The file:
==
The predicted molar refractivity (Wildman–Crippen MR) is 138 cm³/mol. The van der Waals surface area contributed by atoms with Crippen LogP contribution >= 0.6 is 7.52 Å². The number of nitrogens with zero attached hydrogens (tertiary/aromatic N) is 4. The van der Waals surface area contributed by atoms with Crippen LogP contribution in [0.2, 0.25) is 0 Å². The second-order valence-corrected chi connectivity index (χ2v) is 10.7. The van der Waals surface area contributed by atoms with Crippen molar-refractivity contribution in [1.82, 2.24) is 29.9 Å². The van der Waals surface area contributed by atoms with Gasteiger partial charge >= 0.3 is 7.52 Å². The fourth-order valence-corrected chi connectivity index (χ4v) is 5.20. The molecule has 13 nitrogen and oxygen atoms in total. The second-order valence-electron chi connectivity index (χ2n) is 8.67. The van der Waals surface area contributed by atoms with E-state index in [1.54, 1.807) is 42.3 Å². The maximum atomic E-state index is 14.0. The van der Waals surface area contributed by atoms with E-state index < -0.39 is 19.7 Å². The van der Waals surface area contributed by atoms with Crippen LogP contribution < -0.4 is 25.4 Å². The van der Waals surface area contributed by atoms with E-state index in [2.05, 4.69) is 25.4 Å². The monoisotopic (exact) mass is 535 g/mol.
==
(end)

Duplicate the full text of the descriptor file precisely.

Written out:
The predicted molar refractivity (Wildman–Crippen MR) is 138 cm³/mol. The van der Waals surface area contributed by atoms with Crippen LogP contribution >= 0.6 is 7.52 Å². The number of nitrogens with zero attached hydrogens (tertiary/aromatic N) is 4. The van der Waals surface area contributed by atoms with Crippen LogP contribution in [0.2, 0.25) is 0 Å². The second-order valence-corrected chi connectivity index (χ2v) is 10.7. The van der Waals surface area contributed by atoms with Crippen molar-refractivity contribution in [1.82, 2.24) is 29.9 Å². The van der Waals surface area contributed by atoms with Gasteiger partial charge >= 0.3 is 7.52 Å². The fourth-order valence-corrected chi connectivity index (χ4v) is 5.20. The molecule has 13 nitrogen and oxygen atoms in total. The second-order valence-electron chi connectivity index (χ2n) is 8.67. The van der Waals surface area contributed by atoms with E-state index in [1.54, 1.807) is 42.3 Å². The maximum atomic E-state index is 14.0. The van der Waals surface area contributed by atoms with E-state index < -0.39 is 19.7 Å². The van der Waals surface area contributed by atoms with Crippen LogP contribution < -0.4 is 25.4 Å². The van der Waals surface area contributed by atoms with E-state index in [2.05, 4.69) is 25.4 Å². The monoisotopic (exact) mass is 535 g/mol.